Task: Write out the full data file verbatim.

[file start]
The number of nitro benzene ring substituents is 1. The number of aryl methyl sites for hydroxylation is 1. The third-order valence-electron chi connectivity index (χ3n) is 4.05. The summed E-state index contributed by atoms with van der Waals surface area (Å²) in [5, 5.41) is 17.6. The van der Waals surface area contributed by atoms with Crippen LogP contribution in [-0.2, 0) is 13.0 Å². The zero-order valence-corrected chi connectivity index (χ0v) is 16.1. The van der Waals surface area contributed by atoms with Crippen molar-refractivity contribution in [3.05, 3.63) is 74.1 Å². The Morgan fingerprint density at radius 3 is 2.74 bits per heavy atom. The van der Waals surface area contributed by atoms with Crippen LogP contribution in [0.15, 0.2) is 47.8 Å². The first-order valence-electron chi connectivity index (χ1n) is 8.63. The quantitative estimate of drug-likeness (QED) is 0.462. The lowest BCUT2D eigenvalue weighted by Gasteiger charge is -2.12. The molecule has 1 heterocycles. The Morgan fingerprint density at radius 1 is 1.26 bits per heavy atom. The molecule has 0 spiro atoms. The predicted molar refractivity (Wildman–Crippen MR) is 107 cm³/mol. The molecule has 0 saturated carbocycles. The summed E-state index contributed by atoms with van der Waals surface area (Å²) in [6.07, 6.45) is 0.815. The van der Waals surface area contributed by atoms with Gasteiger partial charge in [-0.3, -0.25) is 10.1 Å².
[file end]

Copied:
The number of nitro benzene ring substituents is 1. The number of aryl methyl sites for hydroxylation is 1. The third-order valence-electron chi connectivity index (χ3n) is 4.05. The summed E-state index contributed by atoms with van der Waals surface area (Å²) in [5, 5.41) is 17.6. The van der Waals surface area contributed by atoms with Crippen LogP contribution in [-0.2, 0) is 13.0 Å². The zero-order valence-corrected chi connectivity index (χ0v) is 16.1. The van der Waals surface area contributed by atoms with Crippen molar-refractivity contribution in [3.05, 3.63) is 74.1 Å². The Morgan fingerprint density at radius 3 is 2.74 bits per heavy atom. The van der Waals surface area contributed by atoms with Crippen LogP contribution in [0.15, 0.2) is 47.8 Å². The first-order valence-electron chi connectivity index (χ1n) is 8.63. The quantitative estimate of drug-likeness (QED) is 0.462. The lowest BCUT2D eigenvalue weighted by Gasteiger charge is -2.12. The molecule has 1 heterocycles. The Morgan fingerprint density at radius 1 is 1.26 bits per heavy atom. The molecule has 0 spiro atoms. The predicted molar refractivity (Wildman–Crippen MR) is 107 cm³/mol. The molecule has 0 saturated carbocycles. The summed E-state index contributed by atoms with van der Waals surface area (Å²) in [6.07, 6.45) is 0.815. The van der Waals surface area contributed by atoms with Gasteiger partial charge in [-0.3, -0.25) is 10.1 Å².